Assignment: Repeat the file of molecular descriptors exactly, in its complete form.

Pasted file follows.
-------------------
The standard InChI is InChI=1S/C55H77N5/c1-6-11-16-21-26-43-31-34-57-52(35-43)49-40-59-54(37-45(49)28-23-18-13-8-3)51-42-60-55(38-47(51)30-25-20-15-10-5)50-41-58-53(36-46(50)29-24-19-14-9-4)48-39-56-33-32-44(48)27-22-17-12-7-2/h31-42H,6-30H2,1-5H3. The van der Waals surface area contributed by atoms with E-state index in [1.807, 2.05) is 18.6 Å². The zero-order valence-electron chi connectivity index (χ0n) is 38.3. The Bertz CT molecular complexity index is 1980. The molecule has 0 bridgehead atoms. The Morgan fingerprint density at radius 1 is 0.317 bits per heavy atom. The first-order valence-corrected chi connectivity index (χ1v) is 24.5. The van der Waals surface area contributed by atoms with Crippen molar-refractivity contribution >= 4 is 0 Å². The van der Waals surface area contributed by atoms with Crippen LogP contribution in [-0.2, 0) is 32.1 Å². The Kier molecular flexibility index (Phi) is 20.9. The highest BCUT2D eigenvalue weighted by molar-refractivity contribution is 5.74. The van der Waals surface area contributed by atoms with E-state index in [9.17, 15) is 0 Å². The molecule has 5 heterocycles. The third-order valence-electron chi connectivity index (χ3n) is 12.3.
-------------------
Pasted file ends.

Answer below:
The standard InChI is InChI=1S/C55H77N5/c1-6-11-16-21-26-43-31-34-57-52(35-43)49-40-59-54(37-45(49)28-23-18-13-8-3)51-42-60-55(38-47(51)30-25-20-15-10-5)50-41-58-53(36-46(50)29-24-19-14-9-4)48-39-56-33-32-44(48)27-22-17-12-7-2/h31-42H,6-30H2,1-5H3. The van der Waals surface area contributed by atoms with E-state index in [1.807, 2.05) is 18.6 Å². The zero-order valence-electron chi connectivity index (χ0n) is 38.3. The Bertz CT molecular complexity index is 1980. The molecule has 0 bridgehead atoms. The Morgan fingerprint density at radius 1 is 0.317 bits per heavy atom. The first-order valence-corrected chi connectivity index (χ1v) is 24.5. The van der Waals surface area contributed by atoms with Crippen molar-refractivity contribution >= 4 is 0 Å². The van der Waals surface area contributed by atoms with Crippen LogP contribution in [-0.2, 0) is 32.1 Å². The Kier molecular flexibility index (Phi) is 20.9. The highest BCUT2D eigenvalue weighted by molar-refractivity contribution is 5.74. The van der Waals surface area contributed by atoms with E-state index in [9.17, 15) is 0 Å². The molecule has 5 heterocycles. The third-order valence-electron chi connectivity index (χ3n) is 12.3.